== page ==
Patent ductus arteriosus (PDA) is a common birth defect. The pressure in the aorta is higher than the pressure in the pulmonary artery, therefore, blood crosses the ductus from left (aorta) to right (pulmonary artery). Very infrequently, the increased blood flowing into the lungs injures the pulmonary blood vessels. This can reverse the path of blood flow from right to left. In this case, unoxygenated blood flows into the aorta to the rear limbs, causing weakness and complications such as an elevated red blood cell count (polycythemia), which makes the blood thick. Symptoms are usually precipitated by exercise and include weakness and even seizures. Anemia and fever can lead to soft to moderate intensity murmurs.
There are a number of reasons for heart murmurs in kittens. These conditions require different management and include:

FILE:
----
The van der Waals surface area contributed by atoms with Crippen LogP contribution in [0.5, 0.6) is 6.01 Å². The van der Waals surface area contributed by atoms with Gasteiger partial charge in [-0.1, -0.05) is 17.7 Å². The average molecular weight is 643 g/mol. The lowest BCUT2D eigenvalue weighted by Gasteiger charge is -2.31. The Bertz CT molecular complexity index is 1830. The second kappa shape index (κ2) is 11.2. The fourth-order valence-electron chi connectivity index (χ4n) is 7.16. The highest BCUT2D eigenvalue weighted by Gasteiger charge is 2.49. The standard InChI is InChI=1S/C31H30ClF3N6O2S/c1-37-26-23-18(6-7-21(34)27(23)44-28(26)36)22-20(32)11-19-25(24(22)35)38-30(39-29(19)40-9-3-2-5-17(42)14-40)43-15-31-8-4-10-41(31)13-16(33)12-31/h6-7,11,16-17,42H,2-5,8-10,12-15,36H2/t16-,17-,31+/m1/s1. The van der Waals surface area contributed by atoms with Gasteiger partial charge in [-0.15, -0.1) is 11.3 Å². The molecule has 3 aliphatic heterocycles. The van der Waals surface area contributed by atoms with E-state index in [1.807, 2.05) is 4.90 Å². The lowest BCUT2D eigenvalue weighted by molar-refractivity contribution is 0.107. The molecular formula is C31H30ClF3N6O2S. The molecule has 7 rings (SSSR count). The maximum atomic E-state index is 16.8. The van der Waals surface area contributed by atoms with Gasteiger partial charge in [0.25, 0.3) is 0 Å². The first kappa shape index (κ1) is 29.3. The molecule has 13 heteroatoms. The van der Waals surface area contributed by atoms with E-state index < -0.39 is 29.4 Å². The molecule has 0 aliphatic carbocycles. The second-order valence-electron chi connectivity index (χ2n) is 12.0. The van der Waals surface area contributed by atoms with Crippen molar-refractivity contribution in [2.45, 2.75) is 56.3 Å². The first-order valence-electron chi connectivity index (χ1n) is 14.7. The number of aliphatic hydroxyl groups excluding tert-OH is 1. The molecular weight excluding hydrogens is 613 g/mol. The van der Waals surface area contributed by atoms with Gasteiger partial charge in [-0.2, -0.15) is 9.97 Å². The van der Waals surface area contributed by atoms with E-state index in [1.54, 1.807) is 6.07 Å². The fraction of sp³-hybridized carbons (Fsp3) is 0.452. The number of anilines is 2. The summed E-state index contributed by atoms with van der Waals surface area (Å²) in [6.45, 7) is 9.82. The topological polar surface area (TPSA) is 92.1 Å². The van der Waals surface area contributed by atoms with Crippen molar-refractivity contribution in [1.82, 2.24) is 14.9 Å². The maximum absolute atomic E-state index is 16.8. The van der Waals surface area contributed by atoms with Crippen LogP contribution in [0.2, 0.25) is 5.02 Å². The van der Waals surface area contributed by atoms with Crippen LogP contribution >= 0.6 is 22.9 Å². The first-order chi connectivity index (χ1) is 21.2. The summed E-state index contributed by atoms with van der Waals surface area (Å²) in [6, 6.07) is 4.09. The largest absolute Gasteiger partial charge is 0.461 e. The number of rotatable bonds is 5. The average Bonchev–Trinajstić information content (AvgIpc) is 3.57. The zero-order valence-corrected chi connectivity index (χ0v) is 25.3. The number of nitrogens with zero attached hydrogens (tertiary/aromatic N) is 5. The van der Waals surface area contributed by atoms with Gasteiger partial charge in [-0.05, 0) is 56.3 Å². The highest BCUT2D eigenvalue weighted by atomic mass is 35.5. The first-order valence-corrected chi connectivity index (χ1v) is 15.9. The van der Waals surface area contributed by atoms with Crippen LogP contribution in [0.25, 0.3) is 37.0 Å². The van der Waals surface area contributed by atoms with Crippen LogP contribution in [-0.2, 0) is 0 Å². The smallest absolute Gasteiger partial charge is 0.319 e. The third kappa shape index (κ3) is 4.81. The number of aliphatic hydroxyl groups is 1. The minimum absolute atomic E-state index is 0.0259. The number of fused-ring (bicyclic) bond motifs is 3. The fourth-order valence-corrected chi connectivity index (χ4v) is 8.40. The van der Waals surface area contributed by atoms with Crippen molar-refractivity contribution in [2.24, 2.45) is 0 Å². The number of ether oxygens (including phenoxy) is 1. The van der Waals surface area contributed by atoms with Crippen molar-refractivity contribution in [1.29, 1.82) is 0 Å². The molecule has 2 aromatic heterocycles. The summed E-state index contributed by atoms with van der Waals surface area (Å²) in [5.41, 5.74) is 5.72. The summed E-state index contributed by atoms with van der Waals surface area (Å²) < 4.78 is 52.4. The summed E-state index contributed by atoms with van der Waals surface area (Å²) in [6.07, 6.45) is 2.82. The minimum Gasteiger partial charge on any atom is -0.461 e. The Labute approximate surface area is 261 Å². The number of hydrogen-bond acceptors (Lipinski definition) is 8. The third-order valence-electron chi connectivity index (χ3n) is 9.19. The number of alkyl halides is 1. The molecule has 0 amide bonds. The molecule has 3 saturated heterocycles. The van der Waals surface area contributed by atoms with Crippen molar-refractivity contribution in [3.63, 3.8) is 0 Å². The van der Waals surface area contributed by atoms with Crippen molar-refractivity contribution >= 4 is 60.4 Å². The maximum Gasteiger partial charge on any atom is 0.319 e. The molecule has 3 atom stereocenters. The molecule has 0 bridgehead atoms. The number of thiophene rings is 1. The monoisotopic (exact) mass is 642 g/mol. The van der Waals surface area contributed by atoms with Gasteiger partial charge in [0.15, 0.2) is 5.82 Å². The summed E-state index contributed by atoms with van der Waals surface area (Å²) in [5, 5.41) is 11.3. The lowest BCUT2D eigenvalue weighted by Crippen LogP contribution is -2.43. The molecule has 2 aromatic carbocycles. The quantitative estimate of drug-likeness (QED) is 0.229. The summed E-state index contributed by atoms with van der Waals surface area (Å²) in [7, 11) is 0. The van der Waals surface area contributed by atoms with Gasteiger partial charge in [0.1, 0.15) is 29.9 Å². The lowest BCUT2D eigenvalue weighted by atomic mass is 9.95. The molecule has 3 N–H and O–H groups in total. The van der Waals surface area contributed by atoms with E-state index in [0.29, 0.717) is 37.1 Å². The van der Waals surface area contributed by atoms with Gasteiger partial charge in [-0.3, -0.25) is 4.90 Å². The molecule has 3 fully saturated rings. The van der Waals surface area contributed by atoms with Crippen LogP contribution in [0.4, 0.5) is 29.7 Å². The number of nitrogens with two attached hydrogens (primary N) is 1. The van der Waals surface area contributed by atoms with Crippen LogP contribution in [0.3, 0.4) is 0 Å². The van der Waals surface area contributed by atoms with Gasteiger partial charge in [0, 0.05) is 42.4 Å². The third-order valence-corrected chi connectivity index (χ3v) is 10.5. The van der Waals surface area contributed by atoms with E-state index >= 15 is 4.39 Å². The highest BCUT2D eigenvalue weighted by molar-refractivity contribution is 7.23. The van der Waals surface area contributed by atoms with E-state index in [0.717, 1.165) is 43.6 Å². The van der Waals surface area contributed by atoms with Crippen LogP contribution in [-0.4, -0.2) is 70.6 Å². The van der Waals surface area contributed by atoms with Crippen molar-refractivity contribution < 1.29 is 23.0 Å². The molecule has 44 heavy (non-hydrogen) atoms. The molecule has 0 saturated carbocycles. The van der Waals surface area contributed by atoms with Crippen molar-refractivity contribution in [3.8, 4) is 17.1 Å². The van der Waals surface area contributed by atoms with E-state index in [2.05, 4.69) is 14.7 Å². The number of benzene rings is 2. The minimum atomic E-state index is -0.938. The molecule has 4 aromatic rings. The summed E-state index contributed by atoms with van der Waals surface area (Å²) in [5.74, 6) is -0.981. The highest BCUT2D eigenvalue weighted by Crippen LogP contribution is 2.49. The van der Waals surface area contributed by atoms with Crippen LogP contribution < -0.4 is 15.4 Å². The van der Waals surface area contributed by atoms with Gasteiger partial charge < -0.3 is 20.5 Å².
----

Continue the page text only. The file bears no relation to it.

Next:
Ventricular septal defect, a "hole in the heart" between the two ventricles, is common.
Aortic stenosis (or subaortic stenosis) is the most common heart defect in cats today. This is a narrowing of the outlet from the left ventricle and obstructs blood flowing into the aorta.
Pulmonic stenosis is similar to aortic stenosis but affects the other side of the heart.
Innocent murmurs (not pathologic) are common in growing puppies. These sound different from PDA to the experienced examiner. Furthermore, these murmurs become softer and most always go away by the time of the rabies vaccine, which is usually given between four and 6 months of age.
There are also many causes of stunted growth and of shortness of breath. Your veterinarian should investigate these symptoms.